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Old 02-15-2009, 06:13 PM   #11
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Sounds like a bunch of grumps to me! There is lots of good land in this country outside the city limits. Or, run for city council and stir things up.

Me either. Too old. Too tired.
Hazelnut ,

Have you ever used google earth , if you know how to use it , I will send you my address and show you how far out in the boonies I presently am . But I am still worried about the d _ _ _ developers catching up with me in 5 to 10 years and the cities in thier desire to increase thier tax base and thier wild annexation sprees .
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Old 02-15-2009, 07:45 PM   #12
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And the Arizona boonies are r e a l l y boonies. Ive done some exploring out there in the desert. Not like rural Alabama where town is only 40 miles away.

Alabama is threatening a highway NS down the west side of Alabama. If that happens I may ask for your address!
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Old 02-15-2009, 07:58 PM   #13
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I live out on the fringes where there is commercial agriculture , about as far out as one can go presently and still get available power . One to two miles away there ain't nuthin . Which is where I would likely prefer to live (being something of an anti-social) even so of the 5 lots of approx 4 acres each that toucn on mine only one is occupied . The 160 acres across the street from me has nothing on it , so it is relatively peaceful . The actual land that mine and all the other 4 acre parcels is on is reclaimed farmland so when I moved in there was little to nothing on it .

So I had a blank canvas and started from scratch quite literally .
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Old 02-15-2009, 11:58 PM   #14
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I'm titling the first photo, "Ferry Morse destroy what habitat we have left mix" The second photo I am titling, "Label to Ferry Morse destroy what habitat we have left mix".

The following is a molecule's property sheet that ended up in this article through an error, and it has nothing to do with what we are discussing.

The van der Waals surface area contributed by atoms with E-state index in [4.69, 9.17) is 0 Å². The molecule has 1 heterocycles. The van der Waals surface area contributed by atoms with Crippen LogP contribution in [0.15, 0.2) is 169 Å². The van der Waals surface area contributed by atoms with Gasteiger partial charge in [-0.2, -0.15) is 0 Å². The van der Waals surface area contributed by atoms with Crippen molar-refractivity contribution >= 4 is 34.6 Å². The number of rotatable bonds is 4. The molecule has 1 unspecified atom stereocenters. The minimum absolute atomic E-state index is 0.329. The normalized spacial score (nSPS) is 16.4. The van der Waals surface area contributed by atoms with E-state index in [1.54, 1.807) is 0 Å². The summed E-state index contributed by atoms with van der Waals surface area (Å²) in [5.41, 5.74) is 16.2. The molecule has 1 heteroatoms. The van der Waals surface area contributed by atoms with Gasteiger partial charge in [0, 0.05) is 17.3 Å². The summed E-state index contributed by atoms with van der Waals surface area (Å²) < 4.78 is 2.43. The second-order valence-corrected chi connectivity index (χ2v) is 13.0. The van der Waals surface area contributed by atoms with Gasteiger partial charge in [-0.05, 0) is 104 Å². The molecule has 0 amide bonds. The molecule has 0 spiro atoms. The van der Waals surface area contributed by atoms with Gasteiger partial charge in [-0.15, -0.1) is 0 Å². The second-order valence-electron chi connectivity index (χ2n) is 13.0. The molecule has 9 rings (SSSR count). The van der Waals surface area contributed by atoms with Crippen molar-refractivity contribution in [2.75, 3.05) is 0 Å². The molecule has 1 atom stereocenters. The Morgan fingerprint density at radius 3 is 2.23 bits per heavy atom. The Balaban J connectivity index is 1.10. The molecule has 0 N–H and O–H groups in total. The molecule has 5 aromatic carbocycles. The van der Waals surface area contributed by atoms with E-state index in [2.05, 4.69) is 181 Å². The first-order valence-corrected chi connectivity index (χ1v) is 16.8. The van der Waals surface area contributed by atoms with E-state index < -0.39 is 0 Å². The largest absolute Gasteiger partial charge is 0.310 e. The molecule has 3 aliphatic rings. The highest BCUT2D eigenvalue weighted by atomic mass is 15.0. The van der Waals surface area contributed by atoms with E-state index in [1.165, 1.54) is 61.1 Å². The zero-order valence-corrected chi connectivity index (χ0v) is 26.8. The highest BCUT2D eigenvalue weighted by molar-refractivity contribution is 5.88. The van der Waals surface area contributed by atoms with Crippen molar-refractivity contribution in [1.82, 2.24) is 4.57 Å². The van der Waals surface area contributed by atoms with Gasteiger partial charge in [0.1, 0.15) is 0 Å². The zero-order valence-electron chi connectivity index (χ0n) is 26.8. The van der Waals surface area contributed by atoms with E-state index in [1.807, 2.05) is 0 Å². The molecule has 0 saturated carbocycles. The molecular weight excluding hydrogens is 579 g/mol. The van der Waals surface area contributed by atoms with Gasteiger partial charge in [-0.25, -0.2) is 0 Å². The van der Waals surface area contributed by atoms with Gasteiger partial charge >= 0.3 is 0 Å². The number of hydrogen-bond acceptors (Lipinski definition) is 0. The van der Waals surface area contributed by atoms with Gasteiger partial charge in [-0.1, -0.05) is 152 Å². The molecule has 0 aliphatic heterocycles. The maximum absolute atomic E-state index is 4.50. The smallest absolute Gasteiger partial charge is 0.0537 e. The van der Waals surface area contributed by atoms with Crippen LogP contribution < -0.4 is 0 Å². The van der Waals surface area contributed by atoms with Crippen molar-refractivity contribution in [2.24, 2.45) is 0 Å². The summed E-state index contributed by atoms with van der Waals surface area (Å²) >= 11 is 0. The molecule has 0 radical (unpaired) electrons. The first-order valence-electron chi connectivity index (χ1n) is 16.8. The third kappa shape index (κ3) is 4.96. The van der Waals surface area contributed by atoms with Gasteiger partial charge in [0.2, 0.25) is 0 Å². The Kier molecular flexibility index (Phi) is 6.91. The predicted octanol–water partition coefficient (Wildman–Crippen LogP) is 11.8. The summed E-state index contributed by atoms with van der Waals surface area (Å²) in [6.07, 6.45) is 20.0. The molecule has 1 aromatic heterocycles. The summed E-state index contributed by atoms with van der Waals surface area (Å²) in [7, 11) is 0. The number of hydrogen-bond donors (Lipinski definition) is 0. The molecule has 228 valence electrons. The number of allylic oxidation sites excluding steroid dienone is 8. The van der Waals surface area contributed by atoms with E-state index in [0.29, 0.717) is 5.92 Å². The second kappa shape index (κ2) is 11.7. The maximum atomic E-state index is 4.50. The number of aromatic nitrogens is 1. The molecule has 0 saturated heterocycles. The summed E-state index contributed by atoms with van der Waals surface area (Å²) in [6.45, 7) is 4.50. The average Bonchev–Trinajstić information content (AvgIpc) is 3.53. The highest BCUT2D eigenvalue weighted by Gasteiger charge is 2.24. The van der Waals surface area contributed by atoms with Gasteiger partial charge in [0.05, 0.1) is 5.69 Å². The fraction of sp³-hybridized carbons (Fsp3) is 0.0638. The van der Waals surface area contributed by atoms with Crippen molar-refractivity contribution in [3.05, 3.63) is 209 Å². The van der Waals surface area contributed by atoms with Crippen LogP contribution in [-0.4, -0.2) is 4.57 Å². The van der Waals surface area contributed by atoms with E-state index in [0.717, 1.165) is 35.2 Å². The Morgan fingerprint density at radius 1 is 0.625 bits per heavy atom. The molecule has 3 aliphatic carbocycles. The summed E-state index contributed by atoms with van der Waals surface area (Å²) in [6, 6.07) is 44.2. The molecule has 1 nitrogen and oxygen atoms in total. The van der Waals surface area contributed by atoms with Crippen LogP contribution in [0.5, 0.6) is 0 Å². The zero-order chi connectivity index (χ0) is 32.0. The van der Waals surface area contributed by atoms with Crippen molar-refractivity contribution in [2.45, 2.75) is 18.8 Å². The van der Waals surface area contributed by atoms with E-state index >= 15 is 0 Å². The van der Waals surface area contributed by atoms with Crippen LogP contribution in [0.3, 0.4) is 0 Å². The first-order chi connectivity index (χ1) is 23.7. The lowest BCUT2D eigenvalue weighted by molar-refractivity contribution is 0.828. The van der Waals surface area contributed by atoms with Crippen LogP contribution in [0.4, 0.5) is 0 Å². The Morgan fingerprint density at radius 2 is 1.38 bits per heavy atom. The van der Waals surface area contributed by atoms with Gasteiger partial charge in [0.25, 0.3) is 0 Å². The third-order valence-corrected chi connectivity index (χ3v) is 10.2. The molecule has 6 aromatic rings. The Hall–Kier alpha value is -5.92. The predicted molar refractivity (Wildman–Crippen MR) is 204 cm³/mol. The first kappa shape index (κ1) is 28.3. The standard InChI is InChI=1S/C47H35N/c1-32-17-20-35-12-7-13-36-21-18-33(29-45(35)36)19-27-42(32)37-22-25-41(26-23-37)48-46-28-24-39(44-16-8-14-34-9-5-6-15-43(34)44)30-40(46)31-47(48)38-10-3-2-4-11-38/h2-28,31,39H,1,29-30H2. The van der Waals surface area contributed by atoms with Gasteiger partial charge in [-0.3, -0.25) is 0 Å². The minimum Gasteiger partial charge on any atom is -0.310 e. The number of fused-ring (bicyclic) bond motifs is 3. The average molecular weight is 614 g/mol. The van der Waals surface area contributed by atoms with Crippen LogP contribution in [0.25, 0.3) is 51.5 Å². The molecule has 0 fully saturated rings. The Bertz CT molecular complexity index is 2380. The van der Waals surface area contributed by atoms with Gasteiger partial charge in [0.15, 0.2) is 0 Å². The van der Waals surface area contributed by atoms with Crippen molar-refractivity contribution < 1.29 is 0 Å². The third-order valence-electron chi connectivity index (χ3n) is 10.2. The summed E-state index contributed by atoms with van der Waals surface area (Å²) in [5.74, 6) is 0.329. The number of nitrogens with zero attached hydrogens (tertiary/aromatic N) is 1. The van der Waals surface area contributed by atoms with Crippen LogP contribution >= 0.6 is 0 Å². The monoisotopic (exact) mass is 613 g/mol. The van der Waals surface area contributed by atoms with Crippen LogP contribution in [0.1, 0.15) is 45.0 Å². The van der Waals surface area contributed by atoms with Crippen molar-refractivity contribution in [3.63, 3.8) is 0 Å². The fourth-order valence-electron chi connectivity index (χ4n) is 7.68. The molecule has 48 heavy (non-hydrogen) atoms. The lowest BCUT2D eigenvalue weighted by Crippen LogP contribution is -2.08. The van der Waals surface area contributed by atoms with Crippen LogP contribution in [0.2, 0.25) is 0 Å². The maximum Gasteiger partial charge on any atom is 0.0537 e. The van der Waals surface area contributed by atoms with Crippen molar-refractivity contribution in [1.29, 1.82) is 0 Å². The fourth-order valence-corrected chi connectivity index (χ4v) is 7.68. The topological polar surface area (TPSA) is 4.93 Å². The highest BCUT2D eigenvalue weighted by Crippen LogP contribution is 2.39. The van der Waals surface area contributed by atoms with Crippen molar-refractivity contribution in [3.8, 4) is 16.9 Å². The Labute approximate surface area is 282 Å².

With what I'm learning about the importance of natives, I agree with you.

But for some, this bag/packet/box of wildflower seeds is their first foray into wildlife gardening. A toe in the door. They need something quick to flower, attractive, likely to succeed. In that respect, I think it's good. They need to spend a season admiring butterflies & hummingbirds. Getting hooked. Hopefully from there they'll do some research ... learn about natives, about conservation. Maybe they'll learn about butterfly host plants, opening a door to natives. Hopefully.

Could Ferry Morse do as well with natives? I ask this honestly, so please don't be annoyed with me - I don't know native wildflowers very well. I'm coming to see non-natives as wasted space. But so far, I've found natives hard to obtain, often expensive, and not necessarily fast or easy to grow. So many are perennials, and require stratification. Would they be suitable for a beginner's mix?

Also, just what is meant by "native"? Native to California may not be native to Louisiana. And "introduced" isn't necessarily "invasive".

They're not all natives, which we need. They do provide nectar sources, but they don't provide host plants for butterflies or many native insects. But how really bad are they?
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Old 02-16-2009, 06:37 AM   #15
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I was shopping early this morning. I had my camera in my purse. They think I'm nuts but I don't care.

I'm titling the first photo, "Ferry Morse destroy what habitat we have left mix" The second photo I am titling, "Label to Ferry Morse destroy what habitat we have left mix".

I have a photo of their bag from last year. Catch the new design so it's easier to dump all over our land?
Lorax,
If it were up to you to decide which seeds to include in a butterfly garden mix bag, which seeds would you use and why?

This is a very legitimate question, as I am one of those consumers who would not recognize that some of the seeds included in this mix are invasive. I am learning now, thanks to the Wildlife Gardeners Forum and especially the Invasives Forum.

I'm also very interested in learning about which "ingredients" you would remove from the specific bag that you posted. It would make a good starting point for me to become more aware of my buying choices.

Thanks in advance for sharing your expertise Lorax.
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Old 02-16-2009, 06:39 AM   #16
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Twenty-odd years ago, I lived in a 'planned community' where I quickly became aware of the foibles of the local HOA. I got myself appointed to it, hoping to inject a little common sense into their proceedings. It was like the old joke of trying to teach a pig to sing; it doesn't work, and only annoys the pig. I eventually quit out of frustration, and moved not long thereafter. Some of those people would give morons a bad name...